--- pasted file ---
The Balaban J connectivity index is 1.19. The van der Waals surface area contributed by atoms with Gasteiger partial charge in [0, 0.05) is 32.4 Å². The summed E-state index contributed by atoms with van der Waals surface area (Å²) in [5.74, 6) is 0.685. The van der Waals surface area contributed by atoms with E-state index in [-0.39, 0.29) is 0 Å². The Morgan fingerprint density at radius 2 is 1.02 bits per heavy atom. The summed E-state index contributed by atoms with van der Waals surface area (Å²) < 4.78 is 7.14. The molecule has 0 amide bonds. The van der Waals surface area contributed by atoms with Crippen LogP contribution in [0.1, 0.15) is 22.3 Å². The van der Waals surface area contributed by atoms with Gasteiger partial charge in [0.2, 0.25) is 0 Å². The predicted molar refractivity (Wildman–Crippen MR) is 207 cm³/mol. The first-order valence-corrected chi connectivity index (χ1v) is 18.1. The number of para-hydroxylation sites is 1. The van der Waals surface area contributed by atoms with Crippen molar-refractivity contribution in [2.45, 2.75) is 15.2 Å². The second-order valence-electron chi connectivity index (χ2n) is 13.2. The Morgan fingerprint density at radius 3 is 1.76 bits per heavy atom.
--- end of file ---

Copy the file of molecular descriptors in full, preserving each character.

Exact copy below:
The Balaban J connectivity index is 1.19. The van der Waals surface area contributed by atoms with Gasteiger partial charge in [0, 0.05) is 32.4 Å². The summed E-state index contributed by atoms with van der Waals surface area (Å²) in [5.74, 6) is 0.685. The van der Waals surface area contributed by atoms with E-state index in [-0.39, 0.29) is 0 Å². The Morgan fingerprint density at radius 2 is 1.02 bits per heavy atom. The summed E-state index contributed by atoms with van der Waals surface area (Å²) < 4.78 is 7.14. The molecule has 0 amide bonds. The van der Waals surface area contributed by atoms with Crippen LogP contribution in [0.1, 0.15) is 22.3 Å². The van der Waals surface area contributed by atoms with Gasteiger partial charge in [0.2, 0.25) is 0 Å². The predicted molar refractivity (Wildman–Crippen MR) is 207 cm³/mol. The first-order valence-corrected chi connectivity index (χ1v) is 18.1. The number of para-hydroxylation sites is 1. The van der Waals surface area contributed by atoms with Crippen molar-refractivity contribution in [2.45, 2.75) is 15.2 Å². The second-order valence-electron chi connectivity index (χ2n) is 13.2. The Morgan fingerprint density at radius 3 is 1.76 bits per heavy atom.